A typical example would be faulty margins causing the inflammation; in this case, success will depend on treating the restorative situation along with the periodontal issues. The problem will recur if treating the pocket inflammation is all that is done, since the cause (restorative) of the problem has not been dealt with. In the case of faulty crowns, temporary crowns are fabricated along with concomitant soft-tissue therapy and the final impressions may be taken weeks later. Successful tissue management creates a natural harmony that integrates with the eventual restorations, while ensuring effortless final impressions. In many of the situations discussed here, combined clinical care may involve a variety of supportive modalities to treat the areas of localized inflammation and infection. Two such therapies are the use of localized antibiotics and soft-tissue lasers.
ULTRASONIC INSTRUMENTATION IN PERIODONTAL THERAPY
Traditional ultrasonic instrumentation is the standard of care for patients in our practice. When using this instrumentation, the essence of successful therapy is to debride the involved root surfaces, along with comprehensive removal of the bio-film. With 5-mm pockets, visibility and access are often not an issue, and our hygienists can remove most of the involved biofilm as the first step of therapy. As we will discuss later, removing biofilm when treating 6- to 9-mm pockets becomes far more challenging and sequential therapy is then the recommended approach. Sequential therapy is based on the fact that, if biofilm is left after the first visit in these deep areas, the hygienist will need additional visits to effectively remove it. And, depending on the patient type and response to therapy, many will need to be referred to a periodontist as possible surgery candidates. In traditional half-mouth scaling and root planings, it is very difficult for hygienists to fully access each and every diseased root surface, which reduces the likelihood of a positive outcome.
COMBINING TREATMENT MODALITIES TO OPTIMIZE RESULTS
Comprehensive treatment through the initial and recare administration of additional modalities, such as lasers and localized antibiotics, has been proven clinically effective in numerous research studies and clinical trials. The key to using these and other modalities is to understand that they are far more successful when used during biofilm removal. In fact, they are complementary to the entire process. In the case of localized antibiotics, such as minocycline HCL 1 mg Microspheres (ARESTIN [OraPharma]), the additional therapeutic benefits include both antibacterial effects for up to 30 days, and the reduction of collagen degradation resulting from tissue-destructive enzymes.1-3 Chemotherapeutics such as ARESTIN work by modulating the inflammatory response, along with the suppression or elimination of pathogenic bacteria.4 In treating localized 5-mm pockets in which periodontal inflammation is the primary cause of the problem, simple placement concurrent with biofilm removal has been shown to reduce bleeding upon probing, increase clinical attachment levels, and decrease probing depths in comparison to traditional scaling and planing.1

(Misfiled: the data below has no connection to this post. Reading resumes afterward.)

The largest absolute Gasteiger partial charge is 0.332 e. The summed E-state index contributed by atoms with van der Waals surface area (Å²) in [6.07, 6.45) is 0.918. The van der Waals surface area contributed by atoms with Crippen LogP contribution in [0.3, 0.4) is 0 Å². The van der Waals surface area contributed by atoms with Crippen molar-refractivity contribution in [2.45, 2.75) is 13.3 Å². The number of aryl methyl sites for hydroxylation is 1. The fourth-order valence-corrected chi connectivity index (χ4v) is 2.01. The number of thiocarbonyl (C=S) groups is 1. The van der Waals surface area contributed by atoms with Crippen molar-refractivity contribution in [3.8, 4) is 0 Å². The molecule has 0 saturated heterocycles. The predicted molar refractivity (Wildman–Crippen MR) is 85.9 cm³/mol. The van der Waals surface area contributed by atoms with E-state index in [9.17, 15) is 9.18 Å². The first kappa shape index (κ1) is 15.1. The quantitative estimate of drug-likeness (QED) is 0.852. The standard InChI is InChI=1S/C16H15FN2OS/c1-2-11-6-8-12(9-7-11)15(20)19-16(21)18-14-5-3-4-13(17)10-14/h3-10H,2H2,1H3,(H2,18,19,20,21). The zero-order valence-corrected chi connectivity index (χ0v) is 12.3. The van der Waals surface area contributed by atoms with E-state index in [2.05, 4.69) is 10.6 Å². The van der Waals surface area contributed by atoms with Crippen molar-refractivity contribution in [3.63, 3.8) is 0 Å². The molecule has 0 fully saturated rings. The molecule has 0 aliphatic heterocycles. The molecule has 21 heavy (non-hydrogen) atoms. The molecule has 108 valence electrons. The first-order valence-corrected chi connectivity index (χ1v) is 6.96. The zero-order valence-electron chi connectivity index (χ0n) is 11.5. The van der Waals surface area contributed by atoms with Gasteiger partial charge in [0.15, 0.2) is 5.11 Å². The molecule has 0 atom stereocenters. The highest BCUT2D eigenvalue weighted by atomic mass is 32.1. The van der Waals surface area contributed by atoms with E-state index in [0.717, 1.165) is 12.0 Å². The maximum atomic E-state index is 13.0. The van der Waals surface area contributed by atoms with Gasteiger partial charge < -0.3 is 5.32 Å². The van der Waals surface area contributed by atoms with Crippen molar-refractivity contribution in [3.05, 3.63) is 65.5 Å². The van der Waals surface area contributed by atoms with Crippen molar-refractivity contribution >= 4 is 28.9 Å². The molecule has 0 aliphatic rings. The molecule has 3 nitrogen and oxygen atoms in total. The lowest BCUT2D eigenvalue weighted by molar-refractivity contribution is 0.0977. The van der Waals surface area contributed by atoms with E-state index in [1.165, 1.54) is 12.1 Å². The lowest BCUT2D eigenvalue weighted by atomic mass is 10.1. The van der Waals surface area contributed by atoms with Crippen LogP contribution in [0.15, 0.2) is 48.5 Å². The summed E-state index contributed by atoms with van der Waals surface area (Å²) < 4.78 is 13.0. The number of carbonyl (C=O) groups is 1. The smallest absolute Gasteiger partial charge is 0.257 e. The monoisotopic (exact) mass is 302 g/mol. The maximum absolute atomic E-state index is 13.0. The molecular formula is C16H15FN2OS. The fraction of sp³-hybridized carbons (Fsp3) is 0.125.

The use of lasers has demonstrated many therapeutic effects as a supportive treatment to remove diseased epithelial tissue (a second bio-film) along with reduction of the associated bacteremias within the pocket. Studies have shown that con-comitant use of lasers, ultrasonic therapies, and locally applied antibiotics can produce enhanced results regarding clinical attachment gains, along with reductions in bacterial counts and gingival bleeding.5,6 Within the context of the periodontal pocket, the laser light energy is absorbed by the inflamed tissue resulting in cell wall lysis, and ultimately bacterial death. Different wavelengths are utilized by the 3 main types of laser: diode (810, 940, and 980 nm), Nd:YAG, and CO2. Lasers within this segment work because the laser-light energy wavelengths are absorbed by water (high levels are present in inflamed tissue) and/or melanin (present in blood and certain bacterial species). As the low-level energy is absorbed, the bacteria within the pocket are effectively vaporized, resulting in the removal of the diseased tissue. Diode and Nd:YAG lasers work in contact mode, which means they utilize a fiber to directly contact the tissue. CO2 lasers work in a noncontact mode (no direct fiber-to-tissue interaction) within the pocket, and allow the operator to very efficiently treat the inflamed and infected tissues. In the earlier example of treating 5 mm bleeding pockets, a laser is inserted into the pocket immediately before or after ultrasonic therapy. This procedure decontaminates and removes the diseased epithelial tissue, concurrently stimulating new-tissue growth. The patient would then be reevaluated at his or her next recall or sequential periodontal therapy (SPT) visit.